Cyclosporine A for the Prevention of Ocular Graft versus Host Disease in Allogeneic Hematopoietic Stem Cell Transplant Recipients Is Safe and Feasible
Acta haematologica. 2019;:1-7
PURPOSE To evaluate the safety and efficacy of ocular cyclosporine in the prevention of the development of ocular graft versus host disease (oGVHD) in patients undergoing allogeneic hematopoietic stem cell transplantation (AHSCT) in comparison with historic data. DESIGN We developed a longitudinal, observational, prospective nonrandomized study. We evaluated the feasibility of prophylactic use of topical cyclosporine A (CsA) to prevent or decrease the incidence of oGVHD and compared this with historic data. METHODS Patients undergoing AHSCT were treated with prophylactic topical CsA for 12 months after engraftment, followed by serial ophthalmic evaluations, including the Schirmer test. RESULTS Twenty patients were included. No serious adverse effects were reported. Poor adherence was documented in 15% of patients. In spite of observing extra-ocular GVHD (acute and chronic GVHD incidence of 50 and 45%, respectively), only 1 in 20 patients developed oGVHD over the 20-month follow-up for the entire cohort. No statistically significant difference was observed in the incidence of oGVHD when compared to a historical cohort. CONCLUSIONS Topical CsA as a prophylactic measure for oGVHD, administered over a period of 1 year after grafting, is safe and feasible and may decrease the incidence of ophthalmic manifestations of GVHD. These findings must be confirmed in a randomized trial.
Topical Cyclosporine Pretreatment of Ocular Surface in Allogeneic Hematopoietic Stem Cell Transplant Recipients
Journal of ocular pharmacology and therapeutics : the official journal of the Association for Ocular Pharmacology and Therapeutics. 2018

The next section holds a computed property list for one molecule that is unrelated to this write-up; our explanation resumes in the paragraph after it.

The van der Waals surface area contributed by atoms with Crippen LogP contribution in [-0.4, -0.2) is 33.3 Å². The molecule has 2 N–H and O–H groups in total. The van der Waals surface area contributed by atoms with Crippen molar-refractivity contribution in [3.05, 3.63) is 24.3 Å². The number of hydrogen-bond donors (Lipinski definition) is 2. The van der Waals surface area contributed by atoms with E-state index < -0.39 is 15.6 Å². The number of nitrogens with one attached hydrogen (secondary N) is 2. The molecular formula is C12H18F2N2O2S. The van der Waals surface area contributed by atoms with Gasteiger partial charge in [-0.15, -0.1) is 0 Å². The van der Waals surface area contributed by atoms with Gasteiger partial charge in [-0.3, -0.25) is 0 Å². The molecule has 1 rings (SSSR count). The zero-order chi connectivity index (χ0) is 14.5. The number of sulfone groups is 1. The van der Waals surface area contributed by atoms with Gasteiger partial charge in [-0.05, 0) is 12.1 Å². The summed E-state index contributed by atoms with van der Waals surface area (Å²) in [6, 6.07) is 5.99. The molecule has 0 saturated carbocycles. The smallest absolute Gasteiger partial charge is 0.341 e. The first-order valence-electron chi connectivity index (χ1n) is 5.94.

PURPOSE Dry eye disease (DED) of ocular graft-versus-host disease (GVHD) is a common complication after allogeneic hematopoietic stem cell transplantation (HSCT). Ongoing inflammation and irreversible fibrotic changes of the ocular surface and adnexa are obstacles for effective treatment of ocular GVHD. We hypothesized that topical cyclosporine A (CsA) pretreatment might be effective in preventing ocular GVHD. METHODS In this prospective, randomized, comparative study, patients were randomly assigned to the topical CsA treatment (4 times daily in both eyes for a month before allogeneic HSCT and continued use of eye drops after transplantation) or control (no treatment) groups. Participants underwent thorough ophthalmic examination-including Ocular Surface Disease Index questionnaire survey, Schirmer test, tear break-up time (TBUT) evaluation, and corneal fluorescein staining-before and 1, 2, and 3 months after allogeneic HSCT. RESULTS Fifty-eight participants completed the study. Among patients with baseline Schirmer values <10 mm and TBUT <5 s before allogenic HSCT, those in the topical CsA treatment group exhibited significantly better corresponding values after transplantation than patients in the control group. CONCLUSIONS Topical CsA pretreatment might be beneficial in the early stage of DED and might prevent further inflammation and consequent irreversible fibrosis, especially in patients with preexisting DED components.
Cardiomyopathy in patients after posttransplant cyclophosphamide-based hematopoietic cell transplantation